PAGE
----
How many times did you have an opportunity to meet with whole Scrum Team, Product Owner and key stakeholders during the project in one room? Never? That’s the common situation. It shows how important can be the kickoff meeting. I will try to show you how to squeeze as much as possible from the kickoff.

Prepare yourself before the meeting

Know anything about the client’s company. The more the better. Explore his website, look at his products, find some screenshots from the software they produce. It can help you in at least two cases: you can start a conversation weaving in specific, domain language. Or you can just better understand what is he talking about during the meeting.

But it can be one more thing – especially if it is extremely hard to “sell UX” in this case. The most spectacular can be choosing any part of any of his product – website, single screen of an application. Whatever. Then just redesign it. Of course, it will be without any practical knowledge, a context of using and an customer-environment-oriented or investigating users needs and goals. But still – it will be something that client can refer to – he knows his business the most. How to find the optimal way to present it? It will be on further part of the post.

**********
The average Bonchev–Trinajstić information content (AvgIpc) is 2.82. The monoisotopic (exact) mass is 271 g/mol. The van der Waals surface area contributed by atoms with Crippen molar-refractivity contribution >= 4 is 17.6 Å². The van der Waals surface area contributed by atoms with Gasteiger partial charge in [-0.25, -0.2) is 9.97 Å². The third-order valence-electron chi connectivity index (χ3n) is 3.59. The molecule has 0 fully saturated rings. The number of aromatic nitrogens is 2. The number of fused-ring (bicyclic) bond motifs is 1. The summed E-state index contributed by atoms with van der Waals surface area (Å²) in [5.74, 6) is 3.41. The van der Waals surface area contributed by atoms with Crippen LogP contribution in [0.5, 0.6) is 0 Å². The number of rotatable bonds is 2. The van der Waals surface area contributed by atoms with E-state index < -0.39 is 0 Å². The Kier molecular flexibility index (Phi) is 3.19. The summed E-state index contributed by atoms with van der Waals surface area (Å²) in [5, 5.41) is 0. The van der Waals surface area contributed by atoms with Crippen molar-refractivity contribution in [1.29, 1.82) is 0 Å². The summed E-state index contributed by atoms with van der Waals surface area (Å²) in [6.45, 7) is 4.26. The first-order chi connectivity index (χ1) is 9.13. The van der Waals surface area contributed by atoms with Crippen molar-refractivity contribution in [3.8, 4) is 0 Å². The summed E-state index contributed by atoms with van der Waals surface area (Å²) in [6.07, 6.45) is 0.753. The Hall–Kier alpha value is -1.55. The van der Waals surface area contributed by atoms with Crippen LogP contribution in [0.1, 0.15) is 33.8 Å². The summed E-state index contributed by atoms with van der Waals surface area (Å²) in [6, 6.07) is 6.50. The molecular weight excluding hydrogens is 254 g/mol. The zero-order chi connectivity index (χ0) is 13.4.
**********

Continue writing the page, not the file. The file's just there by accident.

Get your dedicated time slot

In general, the major aim of such a meeting is to outline a high-level vision of the product, present a roadmap, choose the technology and sometimes plan the first sprint(s). There are some contact points for business and developers. But where is the place for pure UX stuff? It’s your job to create an area during the meeting.

Usually, the whole agenda is fulfilled until the last minute. In an ideal world, it should be at least a whole day dedicated to User Experience area. Great opportunity to organize some workshops, focus group interviews and to gather the necessary information to start working in the most optimal way. Because we are not living in an ideal world it would be good to have at least 1 hours time slot to set up major things. If you feel there is no chance even for that option there is a time to apply secret weapon.